If there was a Super Bowl for teachers, I think my team would win.  It's going to be a great season.

Saturday, October 6, 2012

International Audience

How cool is this?   People have viewed my blog from 6 other countries.

This is some news that really makes me feel positive!! 

Pageviews by Countries

Graph of most popular countries among blog viewers
United States
United Kingdom
Dominican Republic

Friday, October 5, 2012

Five Days of Positivity

After the 5th week of school, I'm convinced that this whole positive outlook is really working.  Case in point, I left school today feeling more positive and happier than I have the four previous weeks (and those weren't too bad either!)  Now, I'll admit, I am usually feeling quite happy on most Fridays (no explanation needed here), but I truly believe that the degree of positivity/happiness I am experiencing is higher and apparently climbing by the week.  
I'm riding the wave.

So, let's recap the week and all the positive things that transpired.

As you know if you have read previous blogs, on Monday a fellow teacher gave me a gift to welcome in the new month!  A complete surprise that made me smile.  Kicked my week off to a positive start.

At our staff meeting on Tuesday, I received Rufus (picture a small stuffed dog) which is given to someone who has taken a risk or tried something new.  How exciting! It's so exhilarating to have your peers and collegues recognize your efforts. The only other time I received recognition was when I baked cupcakes for the custodian. This seemed a bit more worthy!  I left the meeting feeling elated and positive.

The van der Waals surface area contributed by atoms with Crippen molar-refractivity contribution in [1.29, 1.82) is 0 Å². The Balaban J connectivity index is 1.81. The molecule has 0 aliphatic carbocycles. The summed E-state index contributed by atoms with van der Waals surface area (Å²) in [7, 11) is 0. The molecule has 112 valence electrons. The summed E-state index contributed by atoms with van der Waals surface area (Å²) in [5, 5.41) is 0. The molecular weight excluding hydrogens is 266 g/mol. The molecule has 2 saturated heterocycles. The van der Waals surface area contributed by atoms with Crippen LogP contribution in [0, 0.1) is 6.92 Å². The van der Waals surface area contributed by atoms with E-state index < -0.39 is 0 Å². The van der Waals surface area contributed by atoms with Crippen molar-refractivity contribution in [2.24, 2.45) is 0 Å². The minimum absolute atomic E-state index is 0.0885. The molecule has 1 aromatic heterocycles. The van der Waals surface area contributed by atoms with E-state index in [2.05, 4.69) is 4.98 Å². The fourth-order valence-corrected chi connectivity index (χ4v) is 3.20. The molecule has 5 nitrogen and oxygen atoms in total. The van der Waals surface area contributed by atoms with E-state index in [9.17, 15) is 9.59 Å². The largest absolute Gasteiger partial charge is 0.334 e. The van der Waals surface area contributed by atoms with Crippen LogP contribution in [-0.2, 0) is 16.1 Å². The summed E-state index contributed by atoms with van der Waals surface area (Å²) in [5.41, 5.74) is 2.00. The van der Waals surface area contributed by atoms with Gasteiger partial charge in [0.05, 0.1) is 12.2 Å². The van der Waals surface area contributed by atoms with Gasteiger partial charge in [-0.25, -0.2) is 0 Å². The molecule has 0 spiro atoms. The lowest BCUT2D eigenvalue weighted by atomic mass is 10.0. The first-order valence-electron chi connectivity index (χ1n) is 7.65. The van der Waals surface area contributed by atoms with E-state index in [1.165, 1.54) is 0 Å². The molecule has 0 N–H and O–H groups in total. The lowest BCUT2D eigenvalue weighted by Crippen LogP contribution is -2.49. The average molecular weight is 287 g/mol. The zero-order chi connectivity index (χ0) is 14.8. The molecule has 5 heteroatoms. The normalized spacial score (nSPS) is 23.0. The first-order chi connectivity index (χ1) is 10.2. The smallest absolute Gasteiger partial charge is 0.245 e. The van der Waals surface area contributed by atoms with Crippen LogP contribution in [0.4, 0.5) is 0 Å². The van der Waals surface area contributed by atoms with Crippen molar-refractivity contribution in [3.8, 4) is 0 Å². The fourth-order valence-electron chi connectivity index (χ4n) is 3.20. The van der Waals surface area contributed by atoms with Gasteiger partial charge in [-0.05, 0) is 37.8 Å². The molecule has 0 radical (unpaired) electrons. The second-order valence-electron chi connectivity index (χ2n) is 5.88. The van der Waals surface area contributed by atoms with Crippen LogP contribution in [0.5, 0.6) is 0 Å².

Wednesday brought the first official test of 3rd grade.  The Unit 1 Math test (cue dramatic  music...) Although I reminded the students to work carefully and read the directions, as I always do, I added in a little positivity and told them that they were all terrific math students and they were going to do well on this test.  Try your very best!     And guess what?  When I checked the tests that evening, I was anticipating some not so great results.  The students had seemed to struggle with a lot of the material and during most math lessons looked like they weren't hearing a thing.  They surprised me.  Even the student I was most worried about ended up doing pretty well.   Way to go 3rd graders!

Thursday was probably the toughest day of the week.  It was McDonalds day for lunch and my kids were in music until noon.  That means that the normally long line was long X 10 and that's enough to make any teacher grumpy.  Standing in line watching children try to stand in line doesn't do much for your mood.  The noise level is comparable to a 747 taking off outside your house.  But some teachers in line were telling me they liked my blog and it made them laugh and feel better. I reminded them we could all help one another stay positive.  As soon as lunch was over.   We passed the time by catching up, sharing classroom stories, and controlling the crowd.  

Enter Friday and the annual Fun Run!   I started off the morning meeting some fellow teachers for breakfast.  This is something we do throughout the year and it always adds a positive start to the day.  It's great to laugh, eat, and catch up with teacher friends without having to simultaneously keep an eye on your students.  An email from our principal reminded us of the positive in any weather report.  A 30% chance of rain meant that there was a 70% chance of NO rain!  And the rain did hold off.  So, 400+ students and many parents, grandparents, and teachers walked or ran the two mile route this morning. What a great way to start the day.